The New Game review by Mudvayne

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  • Released: Nov 18, 2008
  • Sound: 8
  • Lyrics: 7
  • Overall Impression: 8
  • Reviewer's score: 7.7 Good
  • Users' score: 8.2 (56 votes)
Mudvayne: The New Game
4

Sound — 8
Math metal is often a term that's used to describe Illinois' own milk-fed titans, Mudvayne. It's an accurate assessment, given the highly technical guitar work and drumming that has populated the band's albums since its debut, 2000's Dig. (Although some may dispute that the band's former gimmick of wearing make-up obscured the complex nature of the music!) Mudvayne enjoyed plenty of post-Dig success, due in part to the way that they sprinkle ultra-melodic and singable choruses into the maelstrom of the hard-charging guitars. The New Game finds the patented Mudvayne sound in tact, with plenty of meaty barn-burners like Do What You Do, New Game and Have It Your Way living among introspective, contemplative and mid-tempo tunes like A Cinderella Story or the nearly acoustic Scarlet Letters. Mudvayne manage to toe the line between brains and brawn, attracting mooks who just want to mosh to their music as well as those who like a little more musicianship to their metal. Guitarist Greg Tribbett isn't the second coming of Yngwie J. Malmsteen, simply because he doesn't solo much nor does he go all noodly on our unsuspecting asses. Instead, he breaks off plenty of choppy and chunk riffs and also transforms his axe into an instrument that generates all sorts of layers to Mudvayne's music without ever sacrificing the heaviness or the metallicness.

Lyrics — 7
Frontman Chad Gray, who also does time in Vinnie Paul's most recent post-Pantera project Hell Yeah, is in possession of DNA-distinct vocals. He often emits a bit of a phlegmatic, low-end bellow that's an incredibly successful complement to the music his bandmates crank out. Gray shifts seamlessly between a clean style to a scrappy scream and his deftness in employing both styles gives Mudvayne that radio-friendly element to their music. Risk-taking rock stations in America can take the chance and blast The New Game, Dull Boy, and The Hate in Me after 7 PM because the songs are accessible without being wimpy in order to garner that airplay. It's a fine line and Mudvayne walks it with confidence. As for the lyrics, Gray speaks to his fans at their level, mouthing off about the battles he fights and the shit that pisses him off on a daily basis. Anyone working a minimum wage or thankless job anywhere in the Americas can relate to what Gray's got to say and that makes The New Game the perfect album for testosterone-amped dudes who need something to help them blow off a little steam.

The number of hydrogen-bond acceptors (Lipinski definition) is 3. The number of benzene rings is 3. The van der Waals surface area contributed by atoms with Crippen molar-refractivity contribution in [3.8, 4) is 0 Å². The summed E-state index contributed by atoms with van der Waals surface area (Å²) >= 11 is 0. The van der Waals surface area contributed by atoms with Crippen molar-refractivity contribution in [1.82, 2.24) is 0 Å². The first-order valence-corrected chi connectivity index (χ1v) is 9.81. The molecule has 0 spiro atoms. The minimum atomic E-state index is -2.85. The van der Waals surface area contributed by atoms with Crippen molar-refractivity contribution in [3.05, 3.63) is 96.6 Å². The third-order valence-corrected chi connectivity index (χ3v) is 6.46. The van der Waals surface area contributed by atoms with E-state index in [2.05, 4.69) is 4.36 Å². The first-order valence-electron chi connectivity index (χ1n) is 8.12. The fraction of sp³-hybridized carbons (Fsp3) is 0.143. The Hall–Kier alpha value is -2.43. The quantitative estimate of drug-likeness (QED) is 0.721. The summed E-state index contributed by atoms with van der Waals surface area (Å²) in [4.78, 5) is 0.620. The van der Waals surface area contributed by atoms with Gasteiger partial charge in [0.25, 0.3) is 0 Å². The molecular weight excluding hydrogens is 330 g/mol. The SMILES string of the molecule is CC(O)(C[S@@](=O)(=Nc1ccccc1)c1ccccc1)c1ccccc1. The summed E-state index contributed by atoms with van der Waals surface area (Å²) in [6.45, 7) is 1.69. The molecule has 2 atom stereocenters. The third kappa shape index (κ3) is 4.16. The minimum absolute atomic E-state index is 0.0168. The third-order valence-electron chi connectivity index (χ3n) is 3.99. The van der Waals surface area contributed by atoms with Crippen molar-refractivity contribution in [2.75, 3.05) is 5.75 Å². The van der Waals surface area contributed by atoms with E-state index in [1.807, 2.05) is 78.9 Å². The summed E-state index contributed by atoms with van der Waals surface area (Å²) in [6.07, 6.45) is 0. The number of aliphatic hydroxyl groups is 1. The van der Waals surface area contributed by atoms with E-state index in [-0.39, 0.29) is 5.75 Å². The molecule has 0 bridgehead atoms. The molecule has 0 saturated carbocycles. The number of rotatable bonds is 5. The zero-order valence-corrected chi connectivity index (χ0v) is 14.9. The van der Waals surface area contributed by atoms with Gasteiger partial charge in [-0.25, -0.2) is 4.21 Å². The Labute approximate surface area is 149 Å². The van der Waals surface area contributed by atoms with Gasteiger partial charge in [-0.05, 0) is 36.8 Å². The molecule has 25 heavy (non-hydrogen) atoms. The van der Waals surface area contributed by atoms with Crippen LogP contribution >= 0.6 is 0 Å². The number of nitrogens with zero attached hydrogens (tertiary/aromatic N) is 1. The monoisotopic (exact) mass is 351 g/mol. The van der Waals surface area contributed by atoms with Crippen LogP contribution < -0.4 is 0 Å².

Overall Impression — 8
The 'Vayne exists as a commercially viable hard rock band that never has to blunt its edges in order to appeal to a wider audience. If you're a dude that likes your rock a little surlier and burlier than what most commercial radio stations offer, then The New Game will be just what you are looking for to get the red out.

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